If you don’t have your finances and resources in check ahead of time, you could see them dwindle away quickly. Considering that no one knows when they might end up suddenly requiring long-term care, the best time to start preparing is not today or tomorrow but now, at this very moment.

In case you have been wondering lately that how you can protect your assets should such a situation occurs, you are at the right place. In this article, we aim to deduce various ways you can adopt to protecting your assets if and when faced with nursing home expenses.

Moreover, you must pay attention to fulfilling the requirements to be eligible for Medicaid . This is because Medicaid is the probably the last resort as your income determines whether you are eligible. By the time your income would be such that you qualify for it, you might have already end up with depleted resources.

Don’t worry as there are still some ways you may protect your assets when faced nursing home costs. Let’s explore them together.

Gift the money

You can transfer your assets to others as some of them are exempt. This means that you are free to transfer them as gifts for no or little compensation. They will incur no penalty. Such assets include household goods, certain prepaid funeral expenses, and income-producing property. Additionally, it might even include your home and retirement accounts in some cases.

It is pertinent to mention that it may involve gift taxes as ramification.

Irrevocable trust

To qualify for Medicaid, an irrevocable trust is what you might need as it gives you the ultimate freedom to avoid giving away the assets.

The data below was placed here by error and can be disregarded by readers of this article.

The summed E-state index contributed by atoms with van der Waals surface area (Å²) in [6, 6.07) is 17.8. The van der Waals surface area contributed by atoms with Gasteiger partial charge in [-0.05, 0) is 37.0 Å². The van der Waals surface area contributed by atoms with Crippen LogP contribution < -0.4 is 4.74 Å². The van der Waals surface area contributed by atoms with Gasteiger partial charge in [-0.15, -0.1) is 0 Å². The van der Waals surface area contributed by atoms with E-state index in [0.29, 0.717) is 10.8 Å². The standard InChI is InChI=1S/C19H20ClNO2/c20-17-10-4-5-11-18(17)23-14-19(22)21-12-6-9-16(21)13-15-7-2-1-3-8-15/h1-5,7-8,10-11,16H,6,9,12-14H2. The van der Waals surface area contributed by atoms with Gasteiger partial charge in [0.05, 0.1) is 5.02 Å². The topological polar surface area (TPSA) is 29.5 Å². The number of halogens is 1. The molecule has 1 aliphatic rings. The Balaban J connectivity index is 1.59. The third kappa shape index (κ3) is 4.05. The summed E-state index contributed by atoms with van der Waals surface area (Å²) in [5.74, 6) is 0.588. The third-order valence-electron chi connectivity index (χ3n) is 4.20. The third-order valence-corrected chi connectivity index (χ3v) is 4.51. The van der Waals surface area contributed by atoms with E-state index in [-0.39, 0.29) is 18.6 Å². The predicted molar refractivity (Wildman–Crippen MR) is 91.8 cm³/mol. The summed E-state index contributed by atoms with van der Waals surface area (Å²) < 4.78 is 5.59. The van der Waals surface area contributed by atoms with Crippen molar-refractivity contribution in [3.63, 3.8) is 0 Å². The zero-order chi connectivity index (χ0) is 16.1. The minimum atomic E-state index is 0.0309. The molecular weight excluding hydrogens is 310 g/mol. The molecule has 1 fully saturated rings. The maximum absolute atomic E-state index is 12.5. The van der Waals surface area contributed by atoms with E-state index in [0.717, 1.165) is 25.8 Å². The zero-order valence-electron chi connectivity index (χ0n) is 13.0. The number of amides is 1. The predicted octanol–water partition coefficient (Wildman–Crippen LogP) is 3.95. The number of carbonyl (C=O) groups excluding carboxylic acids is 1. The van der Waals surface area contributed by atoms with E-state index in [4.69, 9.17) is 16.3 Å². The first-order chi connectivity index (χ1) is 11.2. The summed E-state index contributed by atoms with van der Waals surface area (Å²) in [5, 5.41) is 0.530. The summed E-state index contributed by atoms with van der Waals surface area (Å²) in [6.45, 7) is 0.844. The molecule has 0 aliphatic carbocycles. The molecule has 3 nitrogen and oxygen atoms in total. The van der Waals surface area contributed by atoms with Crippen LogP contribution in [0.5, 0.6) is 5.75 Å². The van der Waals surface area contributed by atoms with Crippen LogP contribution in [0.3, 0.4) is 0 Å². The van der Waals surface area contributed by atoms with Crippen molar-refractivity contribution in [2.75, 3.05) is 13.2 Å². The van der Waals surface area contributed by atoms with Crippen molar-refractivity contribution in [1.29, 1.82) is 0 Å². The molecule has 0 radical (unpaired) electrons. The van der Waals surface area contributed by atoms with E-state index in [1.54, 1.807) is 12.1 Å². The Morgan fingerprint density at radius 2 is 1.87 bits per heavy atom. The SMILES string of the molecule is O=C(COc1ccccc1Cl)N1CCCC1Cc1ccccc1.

If you place your assets in an irrevocable trust, they would not be any longer yours and will require you to nominate an independent trustee

Speaking of this, while you don’t have the freedom to exercise controlover the trust’s principal amount, you may have the liberty to use the assets present in the trust during your lifetime.

To put things in perspective, an irrevocable trust stands exempted from nursing home costs compared to a living trust. You indeed can’t receive principal from this trust, but the periodic interest and dividends that irrevocable trust offers and receive are safe from seizure.

Additionally, the term “Medicaid trust” may have to be used to describe this type of irrevocable trust if the purpose was to establish it to protect assets when faced with nursing home expenses or long-term carecosts.

Get an attorney to draft a life estateThis will name you as the life tenant and someone you trust as the remainder-man. This person will have

the right to future ownership in the property.
As far as being a life tenant is concerned, you will enjoy the right to continue living in the house until

your death.
Once you have created a life estate, you shall face no penalty when facing nursing home expenses,

provided that the transfer must have occurred at least five years before the time of your illness.

Look-back Period

There is always an asset limit when one applies for a long-term care Medicaid . Therefore, it is important that one’s assets should not exceed that limit to be eligible. A look-back period here prevents Medicaid candidates from selling their assets in order to meet the asset limit to secure Medicaid.







Any opinions are those of the author and not necessarily those of Raymond James.  The information has been obtained from sources considered to be reliable, but Raymond James does not guarantee that the foregoing material is accurate or complete. Raymond James and its advisors do not offer tax or legal advice. You should discuss any ta or legal matters with the appropriate professional.